Mark Meadows

On Tuesday, former Trump Chief of Staff Mark Meadows informed the January 6 investigative committee panel that he would no longer cooperate with the Select Committee’s investigation into the incidents that took place on the Capitol Building. Meadows’ attorney sent a letter to the panel, which now is threatening to hold Meadows in contempt.

The panel wants information from Meadows regarding what they believe to be “voluminous official records stored in his personal phone and email accounts, which were required to be turned over to the National Archives in accordance with the Presidential Records Act.”

Meadows has already provided approximately 6,000 pages of information to the panel. He had also agreed to appear for an interview with the investigative panel. The panel claims that Meadows’ sudden refusal to cooperate is due to the committee’s issuance of subpoenas to a third party communications provider regarding Meadows’ personal phone. Meadows did indicate that he would answer any written questions from the committee.

When Meadows learned that the committee intended to pursue a criminal contempt charge against him, he filed a suit against the committee.

His suit names both members of the panel as well as Speaker of the House Nancy Pelosi.

Mr. Meadows’ complaint spoke to the Trump confidante’s efforts to provide the information the panel requested: “for months, Mr. Meadows has consistently sought in good faith to pursue an accommodation with the Select Committee whereby it could obtain relevant, non-privileged information . . . the Select Committee adamantly refused to recognize the immunity of present and former senior White House aides from being compelled to appear (before such a panel for investigation purposes).”

Meadows has provided information to the panel, which they have acknowledged. However, Meadows states that some of the information is protected by Executive Privilege under the Constitution.

Meadows’ suit states that President Biden as well as Pelosi and the Select Committee are working to “waive the former president’s claims of privilege and immunity.” Meadows’ suit claims that the Biden Administration as well as Pelosi and the members of the Select Committee have used the courts as a weapon in this matter. At the end of the complaint, Meadows’ attorney says that the suit is basically an attempt to “turn to the courts to say what the law is.”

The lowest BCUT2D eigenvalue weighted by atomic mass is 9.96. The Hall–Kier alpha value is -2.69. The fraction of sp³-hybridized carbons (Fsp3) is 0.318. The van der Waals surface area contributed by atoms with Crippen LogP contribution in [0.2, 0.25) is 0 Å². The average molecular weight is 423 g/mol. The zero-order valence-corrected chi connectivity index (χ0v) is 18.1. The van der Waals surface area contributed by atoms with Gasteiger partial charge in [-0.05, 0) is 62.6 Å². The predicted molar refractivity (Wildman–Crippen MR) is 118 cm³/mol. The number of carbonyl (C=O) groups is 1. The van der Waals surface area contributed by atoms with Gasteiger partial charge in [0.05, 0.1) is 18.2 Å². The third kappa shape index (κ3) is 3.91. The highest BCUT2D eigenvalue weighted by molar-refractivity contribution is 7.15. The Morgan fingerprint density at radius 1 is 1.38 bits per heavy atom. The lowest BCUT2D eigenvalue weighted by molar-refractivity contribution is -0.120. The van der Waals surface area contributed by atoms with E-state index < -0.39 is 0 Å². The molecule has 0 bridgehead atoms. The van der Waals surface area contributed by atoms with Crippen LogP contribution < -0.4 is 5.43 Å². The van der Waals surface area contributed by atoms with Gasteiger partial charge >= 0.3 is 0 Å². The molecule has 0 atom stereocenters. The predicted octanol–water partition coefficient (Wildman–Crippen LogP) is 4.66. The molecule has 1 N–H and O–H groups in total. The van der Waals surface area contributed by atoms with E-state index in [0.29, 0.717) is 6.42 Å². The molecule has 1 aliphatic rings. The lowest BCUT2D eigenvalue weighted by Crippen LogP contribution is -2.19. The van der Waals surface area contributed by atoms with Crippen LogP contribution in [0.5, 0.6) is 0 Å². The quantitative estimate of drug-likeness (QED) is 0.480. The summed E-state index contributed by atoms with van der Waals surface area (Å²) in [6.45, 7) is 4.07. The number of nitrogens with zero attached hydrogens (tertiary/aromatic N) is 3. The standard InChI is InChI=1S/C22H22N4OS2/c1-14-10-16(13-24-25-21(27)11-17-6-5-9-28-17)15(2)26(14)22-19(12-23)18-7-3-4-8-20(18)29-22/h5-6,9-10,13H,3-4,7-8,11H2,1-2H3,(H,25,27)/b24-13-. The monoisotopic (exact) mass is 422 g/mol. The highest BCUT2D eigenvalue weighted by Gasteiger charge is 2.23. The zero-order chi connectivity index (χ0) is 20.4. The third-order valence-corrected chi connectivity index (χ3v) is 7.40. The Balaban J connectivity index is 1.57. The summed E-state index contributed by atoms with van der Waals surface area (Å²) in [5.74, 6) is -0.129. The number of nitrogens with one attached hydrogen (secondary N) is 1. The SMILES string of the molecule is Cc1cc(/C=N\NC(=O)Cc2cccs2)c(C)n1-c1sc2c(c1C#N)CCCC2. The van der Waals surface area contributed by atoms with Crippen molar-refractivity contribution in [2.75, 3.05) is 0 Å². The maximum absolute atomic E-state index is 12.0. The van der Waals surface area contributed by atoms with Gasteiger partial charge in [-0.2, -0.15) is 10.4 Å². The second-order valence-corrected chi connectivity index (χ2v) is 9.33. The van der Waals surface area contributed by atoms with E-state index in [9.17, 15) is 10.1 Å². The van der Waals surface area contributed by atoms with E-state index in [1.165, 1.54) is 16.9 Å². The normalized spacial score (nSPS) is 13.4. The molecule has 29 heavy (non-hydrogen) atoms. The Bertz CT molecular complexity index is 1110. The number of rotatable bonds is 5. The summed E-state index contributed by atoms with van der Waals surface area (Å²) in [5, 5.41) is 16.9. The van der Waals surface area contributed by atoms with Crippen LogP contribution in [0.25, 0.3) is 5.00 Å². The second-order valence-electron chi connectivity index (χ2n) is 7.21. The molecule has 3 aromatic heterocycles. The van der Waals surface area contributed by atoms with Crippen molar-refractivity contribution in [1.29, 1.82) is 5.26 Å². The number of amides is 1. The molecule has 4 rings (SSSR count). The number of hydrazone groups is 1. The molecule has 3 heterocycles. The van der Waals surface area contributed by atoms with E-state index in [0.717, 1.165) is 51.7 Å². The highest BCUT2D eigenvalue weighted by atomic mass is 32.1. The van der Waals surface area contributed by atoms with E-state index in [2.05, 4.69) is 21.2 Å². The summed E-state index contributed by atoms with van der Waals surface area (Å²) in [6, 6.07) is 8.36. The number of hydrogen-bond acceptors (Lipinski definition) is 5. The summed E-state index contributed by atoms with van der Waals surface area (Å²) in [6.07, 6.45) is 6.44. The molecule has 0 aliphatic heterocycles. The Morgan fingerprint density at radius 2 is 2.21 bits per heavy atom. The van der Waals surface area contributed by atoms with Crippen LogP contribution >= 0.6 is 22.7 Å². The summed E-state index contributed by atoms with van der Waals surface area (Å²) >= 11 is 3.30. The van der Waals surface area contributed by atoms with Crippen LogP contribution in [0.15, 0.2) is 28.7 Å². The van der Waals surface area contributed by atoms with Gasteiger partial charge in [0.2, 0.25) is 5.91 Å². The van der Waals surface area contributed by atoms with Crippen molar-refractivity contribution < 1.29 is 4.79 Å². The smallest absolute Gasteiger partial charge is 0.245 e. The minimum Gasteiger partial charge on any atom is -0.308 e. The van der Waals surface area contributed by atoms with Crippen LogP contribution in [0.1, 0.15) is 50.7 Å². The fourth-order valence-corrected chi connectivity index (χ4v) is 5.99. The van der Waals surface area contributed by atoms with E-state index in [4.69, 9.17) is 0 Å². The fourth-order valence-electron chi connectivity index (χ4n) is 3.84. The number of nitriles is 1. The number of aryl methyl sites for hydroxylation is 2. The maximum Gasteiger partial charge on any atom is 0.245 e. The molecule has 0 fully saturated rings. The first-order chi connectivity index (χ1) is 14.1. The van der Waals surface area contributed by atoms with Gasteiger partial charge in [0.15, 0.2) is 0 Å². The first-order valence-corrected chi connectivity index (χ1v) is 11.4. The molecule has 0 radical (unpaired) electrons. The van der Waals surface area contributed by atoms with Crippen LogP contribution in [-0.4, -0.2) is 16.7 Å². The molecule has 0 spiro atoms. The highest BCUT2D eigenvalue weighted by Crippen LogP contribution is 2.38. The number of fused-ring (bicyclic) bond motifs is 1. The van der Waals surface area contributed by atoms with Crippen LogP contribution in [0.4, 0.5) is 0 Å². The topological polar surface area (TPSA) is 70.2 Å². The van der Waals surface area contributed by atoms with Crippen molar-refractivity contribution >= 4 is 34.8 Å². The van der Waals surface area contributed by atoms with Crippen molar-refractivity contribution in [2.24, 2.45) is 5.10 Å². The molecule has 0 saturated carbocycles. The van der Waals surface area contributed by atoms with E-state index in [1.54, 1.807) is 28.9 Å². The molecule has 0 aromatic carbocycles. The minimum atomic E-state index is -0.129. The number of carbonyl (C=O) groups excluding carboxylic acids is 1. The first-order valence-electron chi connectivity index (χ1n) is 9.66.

On Tuesday, the Select Committee warned Meadows that if he did not appear they would pursue criminal contempt charges. He had already indicated that he would not appear to testify, although he agreed he would provide written answers to any questions the panel might present.

Committee Chairman Bennie Thompson (D-MS) spoke on Meadows’ refusal to appear. Thompson stated that Meadows had informed the Committee that he would no longer cooperate with the investigation; Thompson did not mention that Meadows had offered to respond to written questions. Thompson also pointed to an upcoming book that Meadows is promoting; he stated that Meadows is sharing a good bit of “privileged” information in the book. Thompson inferred that Meadows is sharing information in the newly released book, but refuses to do the same with the Jan. 6 committee.

Thompson and Republican Congresswoman Liz Cheney both say that they have many questions for Meadows regarding information that he turned over to the Select Committee “with no claim of privilege.” Both Chaney and Thompson have mentioned they are looking to discuss communications via Meadows’ personal phone.

The day prior to the announcement of Meadows’ lawsuit, former Donald Trump confidante Roger Stone announced that he would invoke his Fifth Amendment rights and did not plan to appear before the Select Committee regarding the events of January 6, 2021. Reuters reported earlier this year that the FBI found through their investigations of the riots that there was only “scant evidence” of any organized plan to overthrow the Legislative branch of the government.

Reuters reported that ninety to ninety-five percent of those participating in the riots were a “one-off case.” This information came from a former senior law enforcement official with the Bureau. The officer also related that the riots “(were) no grand scheme with Roger Stone and Alex Jones . . . to storm the Capitol and take hostages.”